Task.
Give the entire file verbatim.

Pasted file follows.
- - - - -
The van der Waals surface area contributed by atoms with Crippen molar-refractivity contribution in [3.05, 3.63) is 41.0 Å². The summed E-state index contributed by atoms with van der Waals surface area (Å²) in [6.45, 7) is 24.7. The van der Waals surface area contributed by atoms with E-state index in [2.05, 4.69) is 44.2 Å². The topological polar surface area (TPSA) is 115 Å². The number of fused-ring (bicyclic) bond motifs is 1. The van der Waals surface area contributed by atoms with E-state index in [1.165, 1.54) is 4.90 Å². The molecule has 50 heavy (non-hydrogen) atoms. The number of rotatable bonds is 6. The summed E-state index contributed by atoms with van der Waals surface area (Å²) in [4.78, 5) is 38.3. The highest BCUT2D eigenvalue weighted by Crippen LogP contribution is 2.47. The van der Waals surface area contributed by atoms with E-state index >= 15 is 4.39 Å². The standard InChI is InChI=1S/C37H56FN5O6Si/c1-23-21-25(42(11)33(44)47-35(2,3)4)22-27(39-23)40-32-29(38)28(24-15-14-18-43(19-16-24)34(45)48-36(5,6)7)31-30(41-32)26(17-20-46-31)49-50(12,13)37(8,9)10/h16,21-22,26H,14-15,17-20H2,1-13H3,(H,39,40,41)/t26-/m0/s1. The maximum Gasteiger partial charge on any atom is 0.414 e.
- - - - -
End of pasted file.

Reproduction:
The van der Waals surface area contributed by atoms with Crippen molar-refractivity contribution in [3.05, 3.63) is 41.0 Å². The summed E-state index contributed by atoms with van der Waals surface area (Å²) in [6.45, 7) is 24.7. The van der Waals surface area contributed by atoms with E-state index in [2.05, 4.69) is 44.2 Å². The topological polar surface area (TPSA) is 115 Å². The number of fused-ring (bicyclic) bond motifs is 1. The van der Waals surface area contributed by atoms with E-state index in [1.165, 1.54) is 4.90 Å². The molecule has 50 heavy (non-hydrogen) atoms. The number of rotatable bonds is 6. The summed E-state index contributed by atoms with van der Waals surface area (Å²) in [4.78, 5) is 38.3. The highest BCUT2D eigenvalue weighted by Crippen LogP contribution is 2.47. The van der Waals surface area contributed by atoms with E-state index >= 15 is 4.39 Å². The standard InChI is InChI=1S/C37H56FN5O6Si/c1-23-21-25(42(11)33(44)47-35(2,3)4)22-27(39-23)40-32-29(38)28(24-15-14-18-43(19-16-24)34(45)48-36(5,6)7)31-30(41-32)26(17-20-46-31)49-50(12,13)37(8,9)10/h16,21-22,26H,14-15,17-20H2,1-13H3,(H,39,40,41)/t26-/m0/s1. The maximum Gasteiger partial charge on any atom is 0.414 e.